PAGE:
Covid-19 Presents More of a Danger for Kids behind the Screen

Posted on March 19, 2020

Cyberbullying-hiding behind the screen.jpgWhile screentime will obviously climb during this period of social distancing, so do instances of cyberbullying. This online form of bullying leaves deep emotional scars on the victim, and youth growing up in a digital world need to know how to handle it. The best thing parents can do to protect teens from cyberbullying, harmful digital behavior, and exposure to adult content is to have open, honest discussions, even if this is uncomfortable to do. When families communicate values and expectations about appropriate digital behavior, including viewing or sharing content, and apps they can and cannot use, youth are profoundly less at risk. Be clear that your intention is not to intrude or spy, but to look out for their well being. Always listen to their concerns and express your perspective.

To minimize the risk of cyberbullying or harm from digital behavior, parents can:

  • Set clear expectations about digital behavior and online reputation.
  • Educate about the harmful effects of cyberbullying, posting hateful speech or comments, sexting, and sharing naked photos of themselves or others.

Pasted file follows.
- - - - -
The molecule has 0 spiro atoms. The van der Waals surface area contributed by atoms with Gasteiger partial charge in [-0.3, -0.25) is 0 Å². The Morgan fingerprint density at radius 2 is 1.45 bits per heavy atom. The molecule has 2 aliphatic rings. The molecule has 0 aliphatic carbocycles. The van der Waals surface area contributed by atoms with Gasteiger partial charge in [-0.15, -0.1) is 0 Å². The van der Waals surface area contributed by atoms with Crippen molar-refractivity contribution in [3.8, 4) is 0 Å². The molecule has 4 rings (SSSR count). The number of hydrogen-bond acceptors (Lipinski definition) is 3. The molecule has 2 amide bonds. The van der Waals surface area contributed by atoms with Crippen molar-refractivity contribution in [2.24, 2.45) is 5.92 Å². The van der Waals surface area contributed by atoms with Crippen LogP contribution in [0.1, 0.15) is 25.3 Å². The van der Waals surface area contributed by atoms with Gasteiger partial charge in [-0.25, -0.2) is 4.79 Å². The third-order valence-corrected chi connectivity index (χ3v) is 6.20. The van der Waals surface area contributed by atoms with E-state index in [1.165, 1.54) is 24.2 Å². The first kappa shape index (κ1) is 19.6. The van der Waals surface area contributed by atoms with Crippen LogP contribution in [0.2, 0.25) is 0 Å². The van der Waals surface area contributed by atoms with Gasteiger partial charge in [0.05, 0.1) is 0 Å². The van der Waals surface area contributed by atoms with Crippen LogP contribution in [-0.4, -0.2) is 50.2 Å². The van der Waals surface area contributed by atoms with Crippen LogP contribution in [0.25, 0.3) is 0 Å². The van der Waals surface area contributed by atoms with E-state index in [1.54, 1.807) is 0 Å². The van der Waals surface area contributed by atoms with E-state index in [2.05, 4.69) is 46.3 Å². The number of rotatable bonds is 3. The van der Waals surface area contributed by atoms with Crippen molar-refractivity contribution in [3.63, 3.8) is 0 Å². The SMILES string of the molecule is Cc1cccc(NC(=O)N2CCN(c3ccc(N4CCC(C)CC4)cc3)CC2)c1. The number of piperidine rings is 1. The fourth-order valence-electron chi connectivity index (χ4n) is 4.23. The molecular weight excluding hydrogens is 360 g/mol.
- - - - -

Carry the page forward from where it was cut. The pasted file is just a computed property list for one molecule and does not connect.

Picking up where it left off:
• Be clear about what content can be viewed or shared.
  • Identify which apps are appropriate for your teens’s use and which are not.x
  • Establish rules about the amount of time that a kid or teen can spend online or on their devices.
  • Model positive, respectful digital behavior on your own devices and accounts.

Parents, stay in the know about what your youths are doing online:

  • Monitor a teen’s social media sites, apps, and browsing history, if you have concerns that cyberbullying may be occurring.
  • Review or re-set your youth’s phone location and privacy settings.
  • Follow or friend your teen on social media sites or have another trusted adult do so.
  • Stay up-to-date on the latest apps, social media platforms, and digital slang used by kids and teens.
  • Know your teen’s usernames and passwords for email and social media.
  • Establish rules about appropriate digital behavior, content, and apps.

Finally, having conversations with your kids and teens about cyberbullying and digital behavior is not a one-time event – it is an ongoing dialogue. Begin talking about these issues before youth delve into the world of texting, social media, online gaming, and chat rooms. Help them reflect on real and potential cyberbullying situations, and provide ongoing opportunities to practice ways to respond. Doing so can support the transition from being passive bystanders to being allies who serve as powerful role models for others.